Don’t Get Too Tipsy
Yes, Christmas Day might seem like the ideal time to get sloshed – you havent got work the next day, so pass the prosecco, right? But your family won’t appreciate your drunk musings at the table – or maybe it’s your parents who are getting on it and you’re cowering in the corner. Either way, we suggest everyone takes some tips from out Christmas party etiquette guide and pace themsleves by alternating alcoholic drinks with water to avoid unnecessary embarrassment.
Stay Civil With The In-Laws
Spending days on end with your other half’s parents is daunting at the best of times, but there’s just something about Christmas that piles on the pressure. “It’s really tricky when you’re in a relationship with someone and their parents are difficult people, but it’s also important to remember that conflicts within families is extremely common,” says Nia Williams, founder of dating and relationship service Miss Date Doctor. “You have to remember that you can’t force feelings, so just try your best to get along with them for just one day and, if necessary, set boundaries with yourself, such as agreeing with yourself that you won’t engage with those that treat you badly.”
Here are Nia’s handy tips to avoid a meltdown.
1. DON’T rise to the bait… Try to remain respectful even if your partner's parents are slightly difficult.
2. DO be complimentary and friendly… Despite the fact there are some underlying issues, it’s always best to be the bigger person.
3. DON’T bring up any sore topics… That may have caused problems in the past. Instead move forward with a subject you might bond over.
4. DO try to be understanding… Everyone's parents are different- and often can be difficult. For your partner's sake, try and bite your tongue and don’t rise to the bait.
5. DON’T drink too much… Enjoy yourself, but don't do anything which may cause the in-laws to judge you further.
6. DO walk away… If you feel you are being insulted. . Hopefully your partner will stand up for you calm the atmosphere.
7. DON’T badmouth your partner's parents to other family members… It might seem like something to bond over, but it might come back to bite you.
8. DO discuss issues that bother you with your partner… In a non-confrontational manner. The key to a good relationship is communication.
9. DON’T sulk or be hostile to your partner's parents… Try to be the bigger person regardless of how they treat you.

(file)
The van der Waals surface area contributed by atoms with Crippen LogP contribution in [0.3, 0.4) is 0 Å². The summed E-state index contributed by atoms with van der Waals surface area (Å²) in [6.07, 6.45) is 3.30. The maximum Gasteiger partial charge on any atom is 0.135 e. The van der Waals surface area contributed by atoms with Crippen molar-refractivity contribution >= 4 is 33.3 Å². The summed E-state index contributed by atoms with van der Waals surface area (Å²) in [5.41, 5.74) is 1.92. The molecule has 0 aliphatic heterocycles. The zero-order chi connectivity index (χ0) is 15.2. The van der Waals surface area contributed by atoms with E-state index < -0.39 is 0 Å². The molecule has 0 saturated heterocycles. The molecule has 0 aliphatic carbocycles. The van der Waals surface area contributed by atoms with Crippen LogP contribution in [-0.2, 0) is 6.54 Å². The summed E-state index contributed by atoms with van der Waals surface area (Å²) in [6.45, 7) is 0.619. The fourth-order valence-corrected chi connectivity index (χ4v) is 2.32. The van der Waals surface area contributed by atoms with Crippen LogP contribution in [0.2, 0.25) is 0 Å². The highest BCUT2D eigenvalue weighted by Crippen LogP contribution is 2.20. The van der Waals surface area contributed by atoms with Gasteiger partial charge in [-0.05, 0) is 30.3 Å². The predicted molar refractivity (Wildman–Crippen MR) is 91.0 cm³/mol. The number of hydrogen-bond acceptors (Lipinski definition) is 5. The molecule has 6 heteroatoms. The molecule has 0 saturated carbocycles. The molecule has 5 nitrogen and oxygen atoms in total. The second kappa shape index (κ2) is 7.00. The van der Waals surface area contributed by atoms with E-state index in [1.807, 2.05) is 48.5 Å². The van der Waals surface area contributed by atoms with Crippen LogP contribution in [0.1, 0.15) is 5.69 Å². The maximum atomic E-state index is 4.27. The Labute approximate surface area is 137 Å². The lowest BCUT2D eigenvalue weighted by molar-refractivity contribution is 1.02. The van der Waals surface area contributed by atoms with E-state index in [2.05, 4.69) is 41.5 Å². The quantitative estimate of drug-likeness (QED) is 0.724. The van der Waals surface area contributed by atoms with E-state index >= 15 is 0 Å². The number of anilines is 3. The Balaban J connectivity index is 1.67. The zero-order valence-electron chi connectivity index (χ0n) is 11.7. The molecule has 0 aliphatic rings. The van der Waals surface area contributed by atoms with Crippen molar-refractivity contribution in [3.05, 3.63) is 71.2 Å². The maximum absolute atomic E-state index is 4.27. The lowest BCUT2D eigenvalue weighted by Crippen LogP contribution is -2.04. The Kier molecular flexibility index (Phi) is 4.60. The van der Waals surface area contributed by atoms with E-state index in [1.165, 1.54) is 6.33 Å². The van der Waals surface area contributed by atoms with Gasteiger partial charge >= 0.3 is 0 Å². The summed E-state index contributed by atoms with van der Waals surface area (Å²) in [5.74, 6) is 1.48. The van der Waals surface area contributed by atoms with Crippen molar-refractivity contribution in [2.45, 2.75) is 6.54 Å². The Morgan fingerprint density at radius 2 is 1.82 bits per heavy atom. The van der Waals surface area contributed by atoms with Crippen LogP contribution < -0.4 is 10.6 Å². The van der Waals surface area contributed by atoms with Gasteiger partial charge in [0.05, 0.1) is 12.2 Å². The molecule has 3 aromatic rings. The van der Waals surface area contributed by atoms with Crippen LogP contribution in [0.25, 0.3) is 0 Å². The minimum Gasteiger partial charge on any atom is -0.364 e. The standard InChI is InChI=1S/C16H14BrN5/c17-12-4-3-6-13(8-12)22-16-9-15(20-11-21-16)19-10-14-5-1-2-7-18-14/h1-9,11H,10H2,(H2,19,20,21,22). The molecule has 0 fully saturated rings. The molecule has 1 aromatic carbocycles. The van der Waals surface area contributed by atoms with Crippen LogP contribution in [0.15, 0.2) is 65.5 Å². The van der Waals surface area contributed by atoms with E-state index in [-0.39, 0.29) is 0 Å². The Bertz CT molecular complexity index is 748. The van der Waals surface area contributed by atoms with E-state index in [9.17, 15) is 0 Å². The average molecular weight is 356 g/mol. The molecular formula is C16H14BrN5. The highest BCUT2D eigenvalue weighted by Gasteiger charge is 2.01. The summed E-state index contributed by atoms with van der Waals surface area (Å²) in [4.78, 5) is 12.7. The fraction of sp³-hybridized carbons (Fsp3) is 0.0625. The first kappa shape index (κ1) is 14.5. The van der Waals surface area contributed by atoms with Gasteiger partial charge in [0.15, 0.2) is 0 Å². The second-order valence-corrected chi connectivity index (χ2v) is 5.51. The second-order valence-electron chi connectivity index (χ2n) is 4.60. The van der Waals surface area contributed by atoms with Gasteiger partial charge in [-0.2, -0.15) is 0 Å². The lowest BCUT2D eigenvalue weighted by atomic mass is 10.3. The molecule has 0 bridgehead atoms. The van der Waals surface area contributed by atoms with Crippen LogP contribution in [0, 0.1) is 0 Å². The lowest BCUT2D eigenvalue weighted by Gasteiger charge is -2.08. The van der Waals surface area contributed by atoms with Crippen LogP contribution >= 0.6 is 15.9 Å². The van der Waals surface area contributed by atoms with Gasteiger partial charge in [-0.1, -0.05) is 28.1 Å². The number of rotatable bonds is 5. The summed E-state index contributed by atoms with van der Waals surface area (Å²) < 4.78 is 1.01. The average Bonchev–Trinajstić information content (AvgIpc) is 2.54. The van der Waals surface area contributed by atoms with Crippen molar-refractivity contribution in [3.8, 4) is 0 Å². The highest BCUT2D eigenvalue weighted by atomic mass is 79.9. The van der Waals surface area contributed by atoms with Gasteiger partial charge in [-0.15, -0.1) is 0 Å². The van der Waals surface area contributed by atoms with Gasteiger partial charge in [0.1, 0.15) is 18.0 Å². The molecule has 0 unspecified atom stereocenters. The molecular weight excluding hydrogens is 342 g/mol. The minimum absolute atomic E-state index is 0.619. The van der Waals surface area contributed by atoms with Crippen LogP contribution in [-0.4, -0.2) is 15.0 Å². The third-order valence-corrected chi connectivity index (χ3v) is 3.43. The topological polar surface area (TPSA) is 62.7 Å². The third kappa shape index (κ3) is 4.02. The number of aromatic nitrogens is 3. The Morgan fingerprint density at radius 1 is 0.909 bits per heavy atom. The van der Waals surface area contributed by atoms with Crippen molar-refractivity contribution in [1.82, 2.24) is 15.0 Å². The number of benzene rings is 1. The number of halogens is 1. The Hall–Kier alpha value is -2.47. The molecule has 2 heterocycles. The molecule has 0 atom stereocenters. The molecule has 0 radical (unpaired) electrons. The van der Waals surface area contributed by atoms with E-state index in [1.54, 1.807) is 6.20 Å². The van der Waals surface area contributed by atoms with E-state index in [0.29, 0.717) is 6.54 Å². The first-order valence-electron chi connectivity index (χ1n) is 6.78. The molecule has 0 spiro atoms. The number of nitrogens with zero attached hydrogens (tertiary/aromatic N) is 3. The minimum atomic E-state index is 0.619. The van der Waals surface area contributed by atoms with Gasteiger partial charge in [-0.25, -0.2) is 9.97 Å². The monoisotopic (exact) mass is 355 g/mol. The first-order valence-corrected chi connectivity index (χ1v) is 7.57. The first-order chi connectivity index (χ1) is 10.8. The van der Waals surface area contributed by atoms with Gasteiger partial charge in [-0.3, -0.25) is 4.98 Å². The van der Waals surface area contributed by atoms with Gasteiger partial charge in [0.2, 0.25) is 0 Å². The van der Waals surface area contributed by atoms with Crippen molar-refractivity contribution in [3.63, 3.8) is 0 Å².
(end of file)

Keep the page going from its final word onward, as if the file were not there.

10. DO give ALL family members gifts… Buy them something small to show them that you have good intentions.
Avoid Dinner Table Arguments
Sure you love your mum, but she sure does know how to push your buttons – we totally get it. Avoiding bickering with family members isn’t easy, especially when that’s just how your relationship is, but avoid the aggro this year and start afresh with some advice from accredited hypnotherapist, psychotherapist and author Susan Hepburn, who says it is entirely possible to defuse familial tensions using a particular set of tactics.
First, she says, you should reflect on issues that have arisen in the past and try to think of ways in which you can deal with these better: “Preparation will make you less reactive and more equipped to cope with situations that arise.”
Next, you need to think of kindness as a circle – what you give you’re more likely to get back. “Adopt an accepting and caring mindset towards the traits and habits of family members that wind you up,” Susan says. “Remember that the more generous you are, the more it will be reciprocated. If things irritate you, react calmly and rationally in order to keep the dynamics comfortable and demonstrate you’re the peacemaker – even if just for Christmas.”
Lastly, it’s important to remember you’re not stuck in that situation. Don’t all stay sat in the house all day, stewing in tension – take yourselves outside for a walk in the park, go for a drink or play a boardgame to diffuse any uncomfortable situations.
Swerve Those After-Dinner Political Debates
There’s nothing worse than debating politics with your politically divided family. “Political disagreements are often difficult but can be even more tricky if you are debating with close friends and family,” warns Susan. “If you're not careful, what started out as a simple conversation can quickly turn into a full-on row.”
So how do you navigate a conversation when you feel strongly about the topic? “When someone close to you expresses an opinion that we object to it's very easy to respond directly with, ‘That's ridiculous’,” says Hepburn. "So it’s important to use markers of politeness, like 'perhaps' or ‘interesting point’, and show that you care about their feelings to avoid causing offense."
Keep It Short And Sweet
To much time spent with anyone will make you a little mad, but an extensive period of time with the family will drive you up the wall. The best way to conquer it? Just keep the visit short and sweet - planning a route to hit all the relatives in the space of a few days means you'll never be in one place for long.